SPOTLIGHT on Net Zero Buildings: Saving Energy, Saving the World

Posted by Ecogardens

SPOTLIGHT on Net Zero Buildings: Saving Energy, Saving the World | Net zero energy buildings are the way of the future.


Net Zero is here to stay - as a need, that is. Unfortunately, we're not meeting that need by a long shot.

These days, “consumption” is a dirty word, and for good reason.

Yes, we all have to eat. We need heat and clothing and energy to power the cloud that will one day take over the Earth and rule us all, for good or ill.

Circle of life and all that.

But what we don’t need to do is produce all our energy offsite, which is more expensive and less efficient than powering buildings right where they’re at.

Enter net zero buildings, also called zero energy buildings and net zero energy buildings. If you’re not in on this green infrastructure trend yet, you need to be.

What IS a Net Zero Energy Building?


SPOTLIGHT on Net Zero Buildings: Saving Energy, Saving the World | Buildings that can produce their energy right on site reduce the load on the grid and power buildings more cleanly.A net zero building, simply put, is one that doesn’t bring in any offsite energy. That is to say, it produces all of its own energy right onsite through clean, renewable means. In some cases, these buildings even provide energy to surrounding structures. They may manufacture power in a number of ways, from wind to solar to hydro.

Frequently they also employ energy-saving strategies such as “daylight harvesting” (a fancy way of saying “using natural light instead of bulbs”) and materials, such as energy-efficient windows, doors and weather stripping.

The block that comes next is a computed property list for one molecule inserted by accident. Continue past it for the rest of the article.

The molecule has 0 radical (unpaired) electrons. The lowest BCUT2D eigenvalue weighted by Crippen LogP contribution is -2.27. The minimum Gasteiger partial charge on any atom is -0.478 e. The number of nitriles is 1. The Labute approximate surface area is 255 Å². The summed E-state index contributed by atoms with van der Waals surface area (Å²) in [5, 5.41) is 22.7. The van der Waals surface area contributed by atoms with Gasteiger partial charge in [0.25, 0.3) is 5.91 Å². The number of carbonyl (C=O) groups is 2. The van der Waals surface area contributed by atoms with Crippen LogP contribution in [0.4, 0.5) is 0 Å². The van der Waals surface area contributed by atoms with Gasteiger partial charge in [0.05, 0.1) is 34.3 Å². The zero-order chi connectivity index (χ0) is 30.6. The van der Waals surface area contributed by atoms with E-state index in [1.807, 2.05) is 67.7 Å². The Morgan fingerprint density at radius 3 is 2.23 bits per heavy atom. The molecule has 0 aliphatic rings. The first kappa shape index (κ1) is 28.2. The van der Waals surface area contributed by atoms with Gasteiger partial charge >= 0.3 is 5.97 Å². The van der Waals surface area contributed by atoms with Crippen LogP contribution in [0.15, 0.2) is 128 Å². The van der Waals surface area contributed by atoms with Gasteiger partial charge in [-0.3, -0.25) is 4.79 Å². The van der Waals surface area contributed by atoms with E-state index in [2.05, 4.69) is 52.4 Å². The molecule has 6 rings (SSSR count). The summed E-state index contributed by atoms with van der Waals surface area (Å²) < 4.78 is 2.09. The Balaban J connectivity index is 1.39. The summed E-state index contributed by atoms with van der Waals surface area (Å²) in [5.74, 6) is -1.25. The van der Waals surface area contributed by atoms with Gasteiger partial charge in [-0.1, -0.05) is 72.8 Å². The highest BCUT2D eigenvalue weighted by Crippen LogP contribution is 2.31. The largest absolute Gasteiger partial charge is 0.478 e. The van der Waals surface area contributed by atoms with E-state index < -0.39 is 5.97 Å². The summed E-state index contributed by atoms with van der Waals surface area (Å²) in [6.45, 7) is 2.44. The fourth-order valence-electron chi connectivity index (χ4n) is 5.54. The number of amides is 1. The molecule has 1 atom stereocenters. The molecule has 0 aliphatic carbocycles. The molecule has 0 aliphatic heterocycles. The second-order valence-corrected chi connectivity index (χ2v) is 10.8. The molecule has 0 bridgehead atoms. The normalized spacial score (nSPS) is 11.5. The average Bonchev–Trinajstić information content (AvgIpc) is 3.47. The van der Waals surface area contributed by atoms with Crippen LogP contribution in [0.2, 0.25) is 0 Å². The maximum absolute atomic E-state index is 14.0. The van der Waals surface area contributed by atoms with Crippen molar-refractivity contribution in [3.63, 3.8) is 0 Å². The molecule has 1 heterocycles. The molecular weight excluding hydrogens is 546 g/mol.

No, power plants, you don’t get to call yourselves “net zero.” The zero also refers to carbon, after all.

It’s a lovely idea, though as the World Green Building Council points out, “in most situations, net zero energy buildings, i.e. buildings that generate 100% of their energy needs on-site, are not feasible. Therefore, buildings that are energy efficient, and supply energy needs from renewable sources (on-site and/or off-site) is a more appropriate target for the mass scale required to achieve Paris Agreement levels of global emission reductions.”

Still, that would be so much better than where we’re at today, wouldn’t it?

And it’s worth noting that it can be done – and it has been. So before we give up on ideas that seem too farfetched or difficult, let’s all think of net zero buildings.

Veni, vidi, vici. And we can do it again.

Want to learn more about green infrastructure and the role you can play in making our world a cleaner place? We invite you to get in touch today to learn more!



Topics: Green Infrastructure

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